The National Farmers Union didn’t sign the letter but intends to send its own, as will the National Cattlemen’s Beef Association. 

Meanwhile, the filibuster issue could be critical to passing Biden’s agenda in the 50-50 Senate. Sen. Joe Manchin, D-W.Va., has said he wouldn’t support ending the use of the filibuster, but McConnell wants a guarantee that it won’t be eliminated. A GOP filibuster could prevent Democrats from passing measures like an increase in the federal minimum wage that can't be attached to a budget reconciliation measure, which only requires a simple majority to pass the Senate. 

Republicans have been cool so far to Biden’s $1.9 trillion coronavirus relief package, which includes $1,400-per-person direct payments as well as an extension of the 15% increase in Supplemental Nutrition Assistance Program benefits approved by Congress in December.

At a White House event on Friday, Biden appealed to Congress to enact more relief. There is “a growing economic consensus that we must act decisively and boldly to grow the economy for all Americans, not just for tomorrow, but in the future,” he said.

But Republicans say the overall cost of the bill is too high and that the direct payments would go to many households that don’t need the money.

“I want very much to hear the justification for a package that is so big after we just passed $900 billion last month, and a lot of that money has yet to be dispersed,” Sen. Susan Collins, R-Maine, told reporters.

“Now, maybe a couple of months from now, the needs will be evident, and we will need to do something significant. But I'm not seeing it right now,” she said.

Sen. Mitt Romney, R-Utah, said, “My focus is to see where’s the need, and let’s make sure that the numbers are real based upon need, as opposed to simply looking for more stimulus.”

Biden press secretary Jen Psaki said Friday that Biden continues to support preserving the filibuster option in the Senate, but she also emphasized that he wants the aid package passed.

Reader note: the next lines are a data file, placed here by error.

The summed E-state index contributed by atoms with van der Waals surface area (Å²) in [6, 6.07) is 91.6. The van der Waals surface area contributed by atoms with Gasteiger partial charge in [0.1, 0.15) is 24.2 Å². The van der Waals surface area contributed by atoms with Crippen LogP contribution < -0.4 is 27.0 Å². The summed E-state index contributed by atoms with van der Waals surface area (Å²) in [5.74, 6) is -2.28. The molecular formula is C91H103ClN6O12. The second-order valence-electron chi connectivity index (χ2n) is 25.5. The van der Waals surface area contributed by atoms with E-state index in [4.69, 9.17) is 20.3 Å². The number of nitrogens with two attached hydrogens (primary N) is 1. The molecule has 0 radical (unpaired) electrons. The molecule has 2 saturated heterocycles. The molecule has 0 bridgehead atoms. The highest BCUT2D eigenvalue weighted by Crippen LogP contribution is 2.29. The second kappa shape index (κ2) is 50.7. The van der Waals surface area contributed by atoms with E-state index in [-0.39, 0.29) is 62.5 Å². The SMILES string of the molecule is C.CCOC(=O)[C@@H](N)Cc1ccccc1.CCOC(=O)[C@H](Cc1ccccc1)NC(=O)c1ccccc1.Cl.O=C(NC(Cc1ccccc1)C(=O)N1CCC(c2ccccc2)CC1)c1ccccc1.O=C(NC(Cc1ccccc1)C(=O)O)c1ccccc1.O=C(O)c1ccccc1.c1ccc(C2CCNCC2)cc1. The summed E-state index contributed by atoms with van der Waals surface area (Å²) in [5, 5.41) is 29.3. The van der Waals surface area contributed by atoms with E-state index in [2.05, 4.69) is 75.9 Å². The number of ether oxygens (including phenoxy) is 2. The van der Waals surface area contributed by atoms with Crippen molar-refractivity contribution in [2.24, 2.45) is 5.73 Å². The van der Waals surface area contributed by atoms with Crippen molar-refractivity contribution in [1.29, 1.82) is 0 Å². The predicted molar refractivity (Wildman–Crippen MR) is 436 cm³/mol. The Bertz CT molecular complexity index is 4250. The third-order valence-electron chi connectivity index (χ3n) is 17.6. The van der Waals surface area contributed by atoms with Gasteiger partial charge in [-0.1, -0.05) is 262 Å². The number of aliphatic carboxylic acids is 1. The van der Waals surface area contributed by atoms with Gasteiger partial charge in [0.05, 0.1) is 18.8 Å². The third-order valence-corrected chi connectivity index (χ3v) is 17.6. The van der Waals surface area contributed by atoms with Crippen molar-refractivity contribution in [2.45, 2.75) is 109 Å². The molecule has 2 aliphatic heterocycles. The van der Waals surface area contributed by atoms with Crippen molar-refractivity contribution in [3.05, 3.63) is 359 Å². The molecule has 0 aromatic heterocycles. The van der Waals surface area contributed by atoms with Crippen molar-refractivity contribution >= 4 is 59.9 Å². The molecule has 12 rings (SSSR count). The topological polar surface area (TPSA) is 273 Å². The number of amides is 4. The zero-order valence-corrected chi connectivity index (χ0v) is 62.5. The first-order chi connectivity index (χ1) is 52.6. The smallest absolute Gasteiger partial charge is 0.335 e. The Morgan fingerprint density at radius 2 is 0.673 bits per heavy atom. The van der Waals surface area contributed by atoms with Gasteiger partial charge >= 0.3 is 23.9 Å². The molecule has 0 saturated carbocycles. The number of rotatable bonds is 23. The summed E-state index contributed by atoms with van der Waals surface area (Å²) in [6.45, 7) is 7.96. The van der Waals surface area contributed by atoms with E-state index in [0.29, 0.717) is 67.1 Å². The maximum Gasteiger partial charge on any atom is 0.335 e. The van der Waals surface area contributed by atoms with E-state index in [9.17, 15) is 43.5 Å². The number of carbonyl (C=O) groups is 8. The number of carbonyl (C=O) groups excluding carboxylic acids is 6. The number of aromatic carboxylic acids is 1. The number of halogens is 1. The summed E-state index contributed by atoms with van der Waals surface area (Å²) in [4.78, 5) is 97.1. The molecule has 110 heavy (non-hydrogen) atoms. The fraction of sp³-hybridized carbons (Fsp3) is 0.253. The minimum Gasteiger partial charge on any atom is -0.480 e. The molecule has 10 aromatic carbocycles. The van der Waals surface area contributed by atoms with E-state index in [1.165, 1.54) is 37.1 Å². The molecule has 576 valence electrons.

"He is eager to get relief to the American public.  He wants to work with both of them (Schumer and McConnell) to do exactly that, and he wants it to be a bipartisan bill," Psaki said. 

There is no floor action in the House this week, although committees are beginning to hold organizational sessions. 

Here is a list of agriculture- or rural-related events scheduled for this week in Washington and elsewhere (all times EDT):

Monday, Jan. 25

International Dairy Foods Association annual Dairy Forum, online through Thursday. Agri-Pulse Editor Sara Wyant serves as moderator for the President's address, "Dairy Evolved," a live Q & A with IDFA President and CEO Michael Dykes at 11 am.

9 a.m. - USDA releases monthly Food Price Outlook.

Tuesday, Jan. 26

10 a.m. - Senate Commerce Committee hearing on the nomination of Gina Raimondo to be secretary of commerce, 253 Russell.

11 a.m. - Senate Homeland Security Committee meeting to consider the nomination of Alejandro Mayorkas to be homeland security secretary, 342 Dirksen. 

Wednesday, Jan. 27

9:30 a.m. - Senate Energy and Natural Resources Committee hearing on the nomination of Jennifer Granholm to be energy sectretary, 106 Dirksen. 

Thursday, Jan. 28

8:30 a.m. - USDA releases Weekly Export Sales report.

10 a.m. - Senate Banking Committee hearing on the nominations of Marcia Fudge to be secretary of Housing and Urban Development and Cecilia Rouse to chair the Council of Economic Advisers.

Noon - Environmental Law Institute webinar: “Governing the Gasoline Spigot: Gas Stations and the Transition Away From Gasoline.”

Friday, Jan. 29